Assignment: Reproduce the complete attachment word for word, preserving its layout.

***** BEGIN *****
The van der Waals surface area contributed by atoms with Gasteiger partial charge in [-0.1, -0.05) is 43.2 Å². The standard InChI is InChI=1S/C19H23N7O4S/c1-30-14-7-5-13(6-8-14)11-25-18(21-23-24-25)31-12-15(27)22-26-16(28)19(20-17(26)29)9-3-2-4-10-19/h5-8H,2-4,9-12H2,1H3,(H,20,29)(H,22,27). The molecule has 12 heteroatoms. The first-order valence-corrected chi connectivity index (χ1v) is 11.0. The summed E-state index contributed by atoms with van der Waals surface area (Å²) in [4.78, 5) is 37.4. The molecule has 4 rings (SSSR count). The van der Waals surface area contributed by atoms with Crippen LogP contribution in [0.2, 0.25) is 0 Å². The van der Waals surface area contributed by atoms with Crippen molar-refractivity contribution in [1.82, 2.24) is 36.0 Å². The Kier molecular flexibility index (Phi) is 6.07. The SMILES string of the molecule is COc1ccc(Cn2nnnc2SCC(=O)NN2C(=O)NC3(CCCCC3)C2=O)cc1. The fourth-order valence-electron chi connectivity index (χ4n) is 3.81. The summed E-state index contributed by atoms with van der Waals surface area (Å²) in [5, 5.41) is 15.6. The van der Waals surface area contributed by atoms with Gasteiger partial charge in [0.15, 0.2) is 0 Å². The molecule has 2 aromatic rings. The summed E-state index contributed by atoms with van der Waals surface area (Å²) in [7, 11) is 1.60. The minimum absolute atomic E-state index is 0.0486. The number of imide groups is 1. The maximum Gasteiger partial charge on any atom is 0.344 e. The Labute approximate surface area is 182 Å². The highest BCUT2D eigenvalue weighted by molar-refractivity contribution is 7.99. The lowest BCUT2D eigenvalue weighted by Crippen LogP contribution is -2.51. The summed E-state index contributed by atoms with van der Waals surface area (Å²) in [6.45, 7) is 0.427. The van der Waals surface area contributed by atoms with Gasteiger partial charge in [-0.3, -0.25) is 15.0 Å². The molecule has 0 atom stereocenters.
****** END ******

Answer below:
The van der Waals surface area contributed by atoms with Gasteiger partial charge in [-0.1, -0.05) is 43.2 Å². The standard InChI is InChI=1S/C19H23N7O4S/c1-30-14-7-5-13(6-8-14)11-25-18(21-23-24-25)31-12-15(27)22-26-16(28)19(20-17(26)29)9-3-2-4-10-19/h5-8H,2-4,9-12H2,1H3,(H,20,29)(H,22,27). The molecule has 12 heteroatoms. The first-order valence-corrected chi connectivity index (χ1v) is 11.0. The summed E-state index contributed by atoms with van der Waals surface area (Å²) in [4.78, 5) is 37.4. The molecule has 4 rings (SSSR count). The van der Waals surface area contributed by atoms with Crippen LogP contribution in [0.2, 0.25) is 0 Å². The van der Waals surface area contributed by atoms with Crippen molar-refractivity contribution in [1.82, 2.24) is 36.0 Å². The Kier molecular flexibility index (Phi) is 6.07. The SMILES string of the molecule is COc1ccc(Cn2nnnc2SCC(=O)NN2C(=O)NC3(CCCCC3)C2=O)cc1. The fourth-order valence-electron chi connectivity index (χ4n) is 3.81. The summed E-state index contributed by atoms with van der Waals surface area (Å²) in [5, 5.41) is 15.6. The van der Waals surface area contributed by atoms with Gasteiger partial charge in [0.15, 0.2) is 0 Å². The molecule has 2 aromatic rings. The summed E-state index contributed by atoms with van der Waals surface area (Å²) in [7, 11) is 1.60. The minimum absolute atomic E-state index is 0.0486. The number of imide groups is 1. The maximum Gasteiger partial charge on any atom is 0.344 e. The Labute approximate surface area is 182 Å². The highest BCUT2D eigenvalue weighted by molar-refractivity contribution is 7.99. The lowest BCUT2D eigenvalue weighted by Crippen LogP contribution is -2.51. The summed E-state index contributed by atoms with van der Waals surface area (Å²) in [6.45, 7) is 0.427. The van der Waals surface area contributed by atoms with Gasteiger partial charge in [-0.3, -0.25) is 15.0 Å². The molecule has 0 atom stereocenters.